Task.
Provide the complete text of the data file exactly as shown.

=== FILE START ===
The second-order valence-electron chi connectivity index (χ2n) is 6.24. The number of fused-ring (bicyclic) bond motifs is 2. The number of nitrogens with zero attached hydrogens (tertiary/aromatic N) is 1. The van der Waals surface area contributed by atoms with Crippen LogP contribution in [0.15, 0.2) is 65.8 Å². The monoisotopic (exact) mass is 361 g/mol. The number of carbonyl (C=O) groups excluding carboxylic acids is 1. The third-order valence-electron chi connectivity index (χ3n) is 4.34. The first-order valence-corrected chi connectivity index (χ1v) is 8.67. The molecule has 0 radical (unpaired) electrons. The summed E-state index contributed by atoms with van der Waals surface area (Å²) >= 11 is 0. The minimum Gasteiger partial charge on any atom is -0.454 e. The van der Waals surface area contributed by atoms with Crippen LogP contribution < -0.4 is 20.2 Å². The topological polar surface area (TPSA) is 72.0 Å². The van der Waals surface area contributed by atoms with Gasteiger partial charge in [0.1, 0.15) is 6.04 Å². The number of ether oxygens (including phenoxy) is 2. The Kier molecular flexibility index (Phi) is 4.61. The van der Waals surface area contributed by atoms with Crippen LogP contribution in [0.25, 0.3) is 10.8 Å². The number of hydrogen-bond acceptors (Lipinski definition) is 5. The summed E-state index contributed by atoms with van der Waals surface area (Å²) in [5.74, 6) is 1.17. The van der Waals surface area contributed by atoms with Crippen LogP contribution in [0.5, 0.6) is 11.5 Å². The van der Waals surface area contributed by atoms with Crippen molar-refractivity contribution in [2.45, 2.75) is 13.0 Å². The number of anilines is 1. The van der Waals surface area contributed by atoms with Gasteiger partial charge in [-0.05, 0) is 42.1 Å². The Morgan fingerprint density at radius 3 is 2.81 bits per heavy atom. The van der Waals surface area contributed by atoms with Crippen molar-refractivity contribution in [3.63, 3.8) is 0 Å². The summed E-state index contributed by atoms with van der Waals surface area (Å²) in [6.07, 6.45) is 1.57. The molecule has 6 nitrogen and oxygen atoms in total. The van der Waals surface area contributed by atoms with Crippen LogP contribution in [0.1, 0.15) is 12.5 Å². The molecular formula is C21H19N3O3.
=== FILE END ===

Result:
The second-order valence-electron chi connectivity index (χ2n) is 6.24. The number of fused-ring (bicyclic) bond motifs is 2. The number of nitrogens with zero attached hydrogens (tertiary/aromatic N) is 1. The van der Waals surface area contributed by atoms with Crippen LogP contribution in [0.15, 0.2) is 65.8 Å². The monoisotopic (exact) mass is 361 g/mol. The number of carbonyl (C=O) groups excluding carboxylic acids is 1. The third-order valence-electron chi connectivity index (χ3n) is 4.34. The first-order valence-corrected chi connectivity index (χ1v) is 8.67. The molecule has 0 radical (unpaired) electrons. The summed E-state index contributed by atoms with van der Waals surface area (Å²) >= 11 is 0. The minimum Gasteiger partial charge on any atom is -0.454 e. The van der Waals surface area contributed by atoms with Crippen LogP contribution < -0.4 is 20.2 Å². The topological polar surface area (TPSA) is 72.0 Å². The van der Waals surface area contributed by atoms with Gasteiger partial charge in [0.1, 0.15) is 6.04 Å². The number of ether oxygens (including phenoxy) is 2. The Kier molecular flexibility index (Phi) is 4.61. The van der Waals surface area contributed by atoms with Crippen LogP contribution in [0.25, 0.3) is 10.8 Å². The number of hydrogen-bond acceptors (Lipinski definition) is 5. The summed E-state index contributed by atoms with van der Waals surface area (Å²) in [5.74, 6) is 1.17. The van der Waals surface area contributed by atoms with Crippen LogP contribution in [0.5, 0.6) is 11.5 Å². The van der Waals surface area contributed by atoms with Crippen molar-refractivity contribution in [2.45, 2.75) is 13.0 Å². The number of anilines is 1. The van der Waals surface area contributed by atoms with Gasteiger partial charge in [-0.05, 0) is 42.1 Å². The Morgan fingerprint density at radius 3 is 2.81 bits per heavy atom. The van der Waals surface area contributed by atoms with Crippen molar-refractivity contribution in [3.63, 3.8) is 0 Å². The summed E-state index contributed by atoms with van der Waals surface area (Å²) in [6.07, 6.45) is 1.57. The molecule has 6 nitrogen and oxygen atoms in total. The van der Waals surface area contributed by atoms with Crippen LogP contribution in [0.1, 0.15) is 12.5 Å². The molecular formula is C21H19N3O3.